In a market that was full of foreclosures or short sales, competing with a regular sale is difficult. The only thing you can do is be sure that your asking price is somewhat in the ball park and hope that your Realtor can sell the value of your home that it has pride of ownership vs some of the others that have been left to nature. ... more
0 votes 11 answers Share Flag
Tue May 21, 2013
Rick McGrath answered:
No matter what the market condition is, no matter whether it's a bank or home owner, everyone wants to receive a realistic market value for their asset. Just because the market tanks it doesn't change the principal of value. To offer something that low, one would have to wonder. If the shoe was on the other foot, would you be willing to accept a low ball offer? Probably not. Shame on your Realtor for misleading you like that. ... more
0 votes 7 answers Share Flag
Mon Apr 16, 2012
Tina Lam answered:
Since perception of crime levels is highly personal, the state regulators prohibit real estate brokers and salespersons from discussing them. However, you can quickly take a look at www.crimereports.com and make an assessment yourself. It's more thorough than Trulia. ... more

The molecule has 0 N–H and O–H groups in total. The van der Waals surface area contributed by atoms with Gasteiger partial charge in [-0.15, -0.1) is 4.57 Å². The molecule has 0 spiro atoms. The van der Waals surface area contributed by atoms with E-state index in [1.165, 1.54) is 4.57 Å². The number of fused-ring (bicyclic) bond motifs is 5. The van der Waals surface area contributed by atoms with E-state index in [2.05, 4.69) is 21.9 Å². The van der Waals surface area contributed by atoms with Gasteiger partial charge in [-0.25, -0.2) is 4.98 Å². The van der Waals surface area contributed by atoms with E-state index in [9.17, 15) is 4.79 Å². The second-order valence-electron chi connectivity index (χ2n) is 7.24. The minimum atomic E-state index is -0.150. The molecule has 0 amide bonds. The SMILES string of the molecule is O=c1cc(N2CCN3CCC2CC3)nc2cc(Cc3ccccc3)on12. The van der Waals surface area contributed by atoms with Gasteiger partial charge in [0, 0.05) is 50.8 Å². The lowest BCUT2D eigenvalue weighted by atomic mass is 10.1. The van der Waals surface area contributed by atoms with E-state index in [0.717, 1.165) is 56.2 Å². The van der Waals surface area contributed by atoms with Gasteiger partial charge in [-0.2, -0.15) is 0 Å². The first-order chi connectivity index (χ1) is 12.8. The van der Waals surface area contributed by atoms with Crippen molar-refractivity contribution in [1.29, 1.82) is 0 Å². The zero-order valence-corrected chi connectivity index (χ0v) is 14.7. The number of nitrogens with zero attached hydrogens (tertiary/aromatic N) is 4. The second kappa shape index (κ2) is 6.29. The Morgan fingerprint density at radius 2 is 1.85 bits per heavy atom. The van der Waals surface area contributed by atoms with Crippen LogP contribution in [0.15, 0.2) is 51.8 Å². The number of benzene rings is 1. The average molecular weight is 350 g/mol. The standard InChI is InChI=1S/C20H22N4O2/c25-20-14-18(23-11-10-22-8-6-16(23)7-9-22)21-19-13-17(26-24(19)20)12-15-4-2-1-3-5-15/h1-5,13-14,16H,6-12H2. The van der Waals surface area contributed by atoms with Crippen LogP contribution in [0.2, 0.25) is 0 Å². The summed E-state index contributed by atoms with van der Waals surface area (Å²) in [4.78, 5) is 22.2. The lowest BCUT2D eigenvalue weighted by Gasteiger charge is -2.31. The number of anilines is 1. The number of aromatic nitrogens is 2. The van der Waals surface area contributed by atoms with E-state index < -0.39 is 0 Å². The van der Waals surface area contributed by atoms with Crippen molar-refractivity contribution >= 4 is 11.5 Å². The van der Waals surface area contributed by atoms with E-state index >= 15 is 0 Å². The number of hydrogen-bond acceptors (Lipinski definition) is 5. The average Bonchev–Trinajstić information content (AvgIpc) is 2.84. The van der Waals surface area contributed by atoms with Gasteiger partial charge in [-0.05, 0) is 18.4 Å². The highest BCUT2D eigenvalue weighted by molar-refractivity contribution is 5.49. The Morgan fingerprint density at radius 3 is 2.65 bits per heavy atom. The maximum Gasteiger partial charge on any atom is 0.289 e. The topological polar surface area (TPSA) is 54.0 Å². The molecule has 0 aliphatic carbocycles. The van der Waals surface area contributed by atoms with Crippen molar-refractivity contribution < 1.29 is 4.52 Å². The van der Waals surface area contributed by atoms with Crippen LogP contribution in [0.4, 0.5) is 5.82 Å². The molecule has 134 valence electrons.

1 vote 1 answer Share Flag
Tue Dec 6, 2011
Ron Thomas answered:
Sophia,
The Seller is not required to anything.
If you put something in writing in the initial Offer, if would be part of the deal.
But if you came back after inspections and gave them a list, they can thumb their noses at you and let you walk. If they were willing to lose the deal over $200 worth of repairs.
Are you?
If I was your Agent, I would suggest that you get used to being a homeowner and take responsibilty for your own repairs.
It sounds like the Seller is being more than accomodating.

good luck and may God bless
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0 votes 3 answers Share Flag
Mon Aug 8, 2011
Shel-lee Davis answered:
Foreclosures of occupied homes happen all the time. From what you are saying, it sounds like the Notice of Trustee sale has not been issued yet. 21 days before the property is offered on the courthouse steps, the lender must post notice of the sale date. The occupant can stay, even after this is posted. It is not an eviction notice, it is more like a notice to reposses. Once someone new owns the home, then they will evict the owner. Because the prior owner does not have the protections that a tenant has in a foreclosure, they can get them out faster than a bona fide tenant, but they still have to evict them. As my grandpa used to say "possession is nine tenths of the law".